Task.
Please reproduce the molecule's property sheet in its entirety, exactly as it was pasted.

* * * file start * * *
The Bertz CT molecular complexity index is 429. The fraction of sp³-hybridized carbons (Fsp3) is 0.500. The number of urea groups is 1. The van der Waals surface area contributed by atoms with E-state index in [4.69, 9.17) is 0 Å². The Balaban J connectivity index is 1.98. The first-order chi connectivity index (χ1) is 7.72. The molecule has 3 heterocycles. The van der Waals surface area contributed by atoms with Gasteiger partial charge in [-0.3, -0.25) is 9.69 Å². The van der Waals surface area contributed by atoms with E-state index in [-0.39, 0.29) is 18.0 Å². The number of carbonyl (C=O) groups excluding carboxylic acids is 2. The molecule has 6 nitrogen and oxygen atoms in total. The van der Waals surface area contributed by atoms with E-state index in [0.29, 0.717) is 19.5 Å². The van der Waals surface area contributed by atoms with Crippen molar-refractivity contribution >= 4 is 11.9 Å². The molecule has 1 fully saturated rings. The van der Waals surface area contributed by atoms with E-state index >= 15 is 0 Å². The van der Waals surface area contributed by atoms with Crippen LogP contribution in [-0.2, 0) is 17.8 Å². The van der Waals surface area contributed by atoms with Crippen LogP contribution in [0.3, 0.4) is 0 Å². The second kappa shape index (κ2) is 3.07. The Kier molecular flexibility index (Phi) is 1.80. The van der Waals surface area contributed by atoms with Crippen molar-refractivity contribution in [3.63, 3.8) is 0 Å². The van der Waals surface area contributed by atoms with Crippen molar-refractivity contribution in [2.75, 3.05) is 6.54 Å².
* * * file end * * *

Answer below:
The Bertz CT molecular complexity index is 429. The fraction of sp³-hybridized carbons (Fsp3) is 0.500. The number of urea groups is 1. The van der Waals surface area contributed by atoms with E-state index in [4.69, 9.17) is 0 Å². The Balaban J connectivity index is 1.98. The first-order chi connectivity index (χ1) is 7.72. The molecule has 3 heterocycles. The van der Waals surface area contributed by atoms with Gasteiger partial charge in [-0.3, -0.25) is 9.69 Å². The van der Waals surface area contributed by atoms with E-state index in [-0.39, 0.29) is 18.0 Å². The number of carbonyl (C=O) groups excluding carboxylic acids is 2. The molecule has 6 nitrogen and oxygen atoms in total. The van der Waals surface area contributed by atoms with E-state index in [0.29, 0.717) is 19.5 Å². The van der Waals surface area contributed by atoms with Crippen molar-refractivity contribution >= 4 is 11.9 Å². The molecule has 1 fully saturated rings. The van der Waals surface area contributed by atoms with E-state index >= 15 is 0 Å². The van der Waals surface area contributed by atoms with Crippen LogP contribution in [-0.2, 0) is 17.8 Å². The van der Waals surface area contributed by atoms with Crippen LogP contribution in [0.3, 0.4) is 0 Å². The second kappa shape index (κ2) is 3.07. The Kier molecular flexibility index (Phi) is 1.80. The van der Waals surface area contributed by atoms with Crippen molar-refractivity contribution in [3.63, 3.8) is 0 Å². The van der Waals surface area contributed by atoms with Crippen molar-refractivity contribution in [2.75, 3.05) is 6.54 Å².